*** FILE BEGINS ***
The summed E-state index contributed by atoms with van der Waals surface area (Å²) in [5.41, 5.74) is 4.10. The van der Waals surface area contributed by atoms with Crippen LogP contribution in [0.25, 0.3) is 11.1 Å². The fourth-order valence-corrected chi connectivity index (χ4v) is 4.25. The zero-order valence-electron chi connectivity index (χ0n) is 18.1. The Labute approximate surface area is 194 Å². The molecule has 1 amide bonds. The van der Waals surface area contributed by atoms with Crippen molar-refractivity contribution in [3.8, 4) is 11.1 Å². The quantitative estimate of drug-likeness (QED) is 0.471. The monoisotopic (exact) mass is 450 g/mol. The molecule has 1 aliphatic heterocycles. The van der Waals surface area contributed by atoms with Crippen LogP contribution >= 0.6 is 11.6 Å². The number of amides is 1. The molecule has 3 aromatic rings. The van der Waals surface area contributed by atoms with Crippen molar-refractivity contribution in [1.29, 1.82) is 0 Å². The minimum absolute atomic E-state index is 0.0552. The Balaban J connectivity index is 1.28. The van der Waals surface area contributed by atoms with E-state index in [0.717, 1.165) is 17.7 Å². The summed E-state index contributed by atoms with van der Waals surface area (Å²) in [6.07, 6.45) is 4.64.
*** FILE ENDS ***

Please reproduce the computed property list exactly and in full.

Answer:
The summed E-state index contributed by atoms with van der Waals surface area (Å²) in [5.41, 5.74) is 4.10. The van der Waals surface area contributed by atoms with Crippen LogP contribution in [0.25, 0.3) is 11.1 Å². The fourth-order valence-corrected chi connectivity index (χ4v) is 4.25. The zero-order valence-electron chi connectivity index (χ0n) is 18.1. The Labute approximate surface area is 194 Å². The molecule has 1 amide bonds. The van der Waals surface area contributed by atoms with Crippen molar-refractivity contribution in [3.8, 4) is 11.1 Å². The quantitative estimate of drug-likeness (QED) is 0.471. The monoisotopic (exact) mass is 450 g/mol. The molecule has 1 aliphatic heterocycles. The van der Waals surface area contributed by atoms with Crippen LogP contribution >= 0.6 is 11.6 Å². The number of amides is 1. The molecule has 3 aromatic rings. The van der Waals surface area contributed by atoms with Crippen molar-refractivity contribution in [1.29, 1.82) is 0 Å². The minimum absolute atomic E-state index is 0.0552. The Balaban J connectivity index is 1.28. The van der Waals surface area contributed by atoms with E-state index in [0.717, 1.165) is 17.7 Å². The summed E-state index contributed by atoms with van der Waals surface area (Å²) in [6.07, 6.45) is 4.64.